Across Asia many people have just witnessed the natural wonder that is a total solar eclipse.
A total solar eclipse occurs when the Sun, Moon and Earth align in such a way that our view of the Sun is totally obscured by the Moon.
This week's total eclipse could be seen in eastern India before slowly moving across Burma, Bangladesh, Bhutan, China, Japan, and the Pacific Ocean.
Yesterday, when it reached eastern China, people flocked into the streets to witness the astronomical wonder.
As daylight disappeared and the sky quickly darkened, those watching were left far from disappointed. Cities such as Shanghai were plunged into darkness during what is thought be the longest total eclipse of the 21st century. It lasted 6 minutes and 39 seconds.
Total solar eclipses of such a long duration are very rare events, they happen but once in a lifetime. Shao Zhenyi, an astronomer at the Shanghai Astronomical Observatory in China explained:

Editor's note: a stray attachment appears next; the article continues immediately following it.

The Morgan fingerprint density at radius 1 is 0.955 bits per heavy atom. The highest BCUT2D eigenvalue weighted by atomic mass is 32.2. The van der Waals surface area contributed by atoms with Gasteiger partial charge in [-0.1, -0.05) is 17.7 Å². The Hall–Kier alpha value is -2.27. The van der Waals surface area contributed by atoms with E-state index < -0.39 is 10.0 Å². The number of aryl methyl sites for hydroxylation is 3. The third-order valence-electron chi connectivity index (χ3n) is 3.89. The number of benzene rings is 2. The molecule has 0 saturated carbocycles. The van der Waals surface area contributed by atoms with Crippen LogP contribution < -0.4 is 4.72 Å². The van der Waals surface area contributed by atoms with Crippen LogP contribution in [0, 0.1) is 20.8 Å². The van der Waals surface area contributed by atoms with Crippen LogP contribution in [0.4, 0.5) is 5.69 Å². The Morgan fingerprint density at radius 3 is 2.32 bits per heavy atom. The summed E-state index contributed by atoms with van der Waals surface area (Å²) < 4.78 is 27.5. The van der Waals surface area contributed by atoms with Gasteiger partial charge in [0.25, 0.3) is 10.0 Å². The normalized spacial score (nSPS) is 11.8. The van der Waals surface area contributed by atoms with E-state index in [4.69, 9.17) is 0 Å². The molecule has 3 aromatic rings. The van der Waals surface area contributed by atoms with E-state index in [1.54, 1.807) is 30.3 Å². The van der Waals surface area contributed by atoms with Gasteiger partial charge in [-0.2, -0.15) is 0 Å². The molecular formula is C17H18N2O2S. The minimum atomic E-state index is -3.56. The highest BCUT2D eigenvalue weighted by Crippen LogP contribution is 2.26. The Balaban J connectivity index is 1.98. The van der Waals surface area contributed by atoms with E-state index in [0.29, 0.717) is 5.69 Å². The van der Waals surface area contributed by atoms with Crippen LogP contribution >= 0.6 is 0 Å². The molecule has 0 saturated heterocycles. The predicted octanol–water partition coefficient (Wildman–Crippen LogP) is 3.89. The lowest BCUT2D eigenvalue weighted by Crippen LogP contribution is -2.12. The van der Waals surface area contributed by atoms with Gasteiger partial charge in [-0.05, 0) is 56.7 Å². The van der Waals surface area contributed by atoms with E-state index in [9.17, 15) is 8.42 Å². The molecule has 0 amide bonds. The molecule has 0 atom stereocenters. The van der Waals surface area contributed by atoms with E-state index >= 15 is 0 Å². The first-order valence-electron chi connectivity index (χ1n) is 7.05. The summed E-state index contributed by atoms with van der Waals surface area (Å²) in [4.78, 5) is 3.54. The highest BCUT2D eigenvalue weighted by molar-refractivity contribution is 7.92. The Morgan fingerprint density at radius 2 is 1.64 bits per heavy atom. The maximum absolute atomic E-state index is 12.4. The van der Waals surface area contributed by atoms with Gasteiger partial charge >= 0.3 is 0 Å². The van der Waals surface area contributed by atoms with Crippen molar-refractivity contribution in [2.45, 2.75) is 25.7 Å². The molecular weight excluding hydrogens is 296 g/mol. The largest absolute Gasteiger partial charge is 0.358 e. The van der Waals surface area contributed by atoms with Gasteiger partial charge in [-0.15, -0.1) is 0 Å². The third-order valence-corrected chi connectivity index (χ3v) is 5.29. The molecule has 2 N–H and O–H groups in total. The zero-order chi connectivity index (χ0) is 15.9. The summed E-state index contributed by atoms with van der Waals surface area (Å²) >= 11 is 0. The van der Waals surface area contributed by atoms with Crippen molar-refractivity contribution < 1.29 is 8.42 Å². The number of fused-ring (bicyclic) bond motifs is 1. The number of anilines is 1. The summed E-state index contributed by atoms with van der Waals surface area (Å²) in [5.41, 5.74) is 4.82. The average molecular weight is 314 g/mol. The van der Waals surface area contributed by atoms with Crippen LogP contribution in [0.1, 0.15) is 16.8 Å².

"We'll have to wait a few hundred years for another opportunity to observe a solar eclipse that lasts this long, so it's a very special opportunity."
But while millions celebrate this phenomenon, it should be remembered that total eclipses have not always been such treasured events.
Many cultures traditionally believed that a total eclipse was a bad omen or a supernatural event. Some believed that evil gods were eating the Sun. Others believed that the eclipse signified oncoming disasters.
Nowadays it appears that these fears and superstitions are long forgotten. As daylight once again flooded Asian cities such as Shanghai, whoops and cheers could be heard among the gathered crowds.
Reflecting on what had just happened, one Shanghai resident described the eclipse as "eerie", whilst another said "It's like magic, the day turns into night in such a short period of time. I have no idea where I am right now. It feels like a different world."